Thursday, December 31, 2015

Racism In Boxing - Is Floyd Mayweather Right Or Wrong About It?

Some things are worth pondering over.

Okay, so Floyd Mayweather has spoken out about there being racism in boxing. He's taking heat for this, but his comments are worth contemplating - even in this day and age, where insane political correctness seems to hold society in a stranglehold.

First and foremost, there is no institutional mainstream racism to speak of within the sport. The Jack Johnson era is clearly over. Still, Mayweather argues that the lack of recognition given to Andre Ward is indicative of  prejudice. It's hard to agree with Floyd on this, either, however, since Ward, frankly, doesn't fight much.

Furthermore, fighters like Manny Pacquiao, along with Mike Tyson and Ray Leonard before him, have proven to be wildly popular. Needless to say, none of those men are white, Central American, or South American. So...does Floyd's argument hold any truth to it at all? It actually might, when it extends outside of boxing. For Floyd speaks of a double standard which pertains to combat sports as a whole.

Here's the truth - the media love and adulation given to UFC star Ronda Rousey before her defeat to Holly Holm literally had me wondering this past summer if she was the newest incarnation of the great white hope. Ask yourself this - would Rousey have been as beloved by the cocktail party media set if she were from Mexico?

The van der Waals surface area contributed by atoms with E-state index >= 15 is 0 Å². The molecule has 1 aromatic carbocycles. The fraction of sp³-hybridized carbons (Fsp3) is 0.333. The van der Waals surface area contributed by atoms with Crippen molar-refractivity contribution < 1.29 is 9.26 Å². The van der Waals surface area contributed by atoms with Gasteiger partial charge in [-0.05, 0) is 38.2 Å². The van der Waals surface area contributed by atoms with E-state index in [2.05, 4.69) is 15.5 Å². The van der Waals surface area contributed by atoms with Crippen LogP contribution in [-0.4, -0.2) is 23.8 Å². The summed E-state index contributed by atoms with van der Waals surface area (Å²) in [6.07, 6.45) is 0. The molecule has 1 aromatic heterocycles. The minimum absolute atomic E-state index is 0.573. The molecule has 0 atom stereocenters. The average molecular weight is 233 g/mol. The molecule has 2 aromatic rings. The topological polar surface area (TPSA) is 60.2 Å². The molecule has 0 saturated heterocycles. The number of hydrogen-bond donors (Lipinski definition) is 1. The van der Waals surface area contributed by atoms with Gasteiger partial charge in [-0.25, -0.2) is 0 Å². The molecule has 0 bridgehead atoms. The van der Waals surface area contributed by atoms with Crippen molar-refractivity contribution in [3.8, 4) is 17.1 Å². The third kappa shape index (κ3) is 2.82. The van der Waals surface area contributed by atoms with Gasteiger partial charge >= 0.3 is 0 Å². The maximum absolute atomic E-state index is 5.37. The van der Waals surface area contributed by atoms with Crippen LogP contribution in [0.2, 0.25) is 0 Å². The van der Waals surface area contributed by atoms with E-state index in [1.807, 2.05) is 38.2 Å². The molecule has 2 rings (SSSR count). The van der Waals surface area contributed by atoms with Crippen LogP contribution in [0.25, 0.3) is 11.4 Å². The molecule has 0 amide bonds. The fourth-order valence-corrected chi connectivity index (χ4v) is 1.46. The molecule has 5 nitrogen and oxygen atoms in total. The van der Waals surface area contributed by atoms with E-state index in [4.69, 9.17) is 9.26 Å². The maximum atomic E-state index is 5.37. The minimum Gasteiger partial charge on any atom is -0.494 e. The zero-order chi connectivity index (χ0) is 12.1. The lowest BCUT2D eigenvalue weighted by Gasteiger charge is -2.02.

What's more, current UFC bad boy/bad ass Connor McGregor - a white guy - is indeed applauded these days for being obnoxious...I saw and heard jocular accolades for his behavior myself just the other day on a popular podcast. So, yeah, Floyd may have a point - when it pertains to particular mixed martial artists. Let's be honest, though, MMA isn't boxing. And the racial favoritism Floyd speaks of comes - if it indeed exists - largely from the media and not from MMA combatants or MMA fans. Floyd is a lot more wealthy and well known than McGregor is, frankly.

What's more, Floyd willfully made himself into a villain for public consumption...that's something he should ponder. Lastly, McGregor and Rousey have thrilling styles whereas Floyd (and Ward) are essentially technicians.

This isn't to say Floyd might not have a point (at least when it comes to the media), it just means the whole thing has to be viewed objectively. The bottom line is this, prejudice still exists in society. And, yeah, that's something worth noting. Still, it pays to be specific and to not paint with too broad a brush when making serious accusations.

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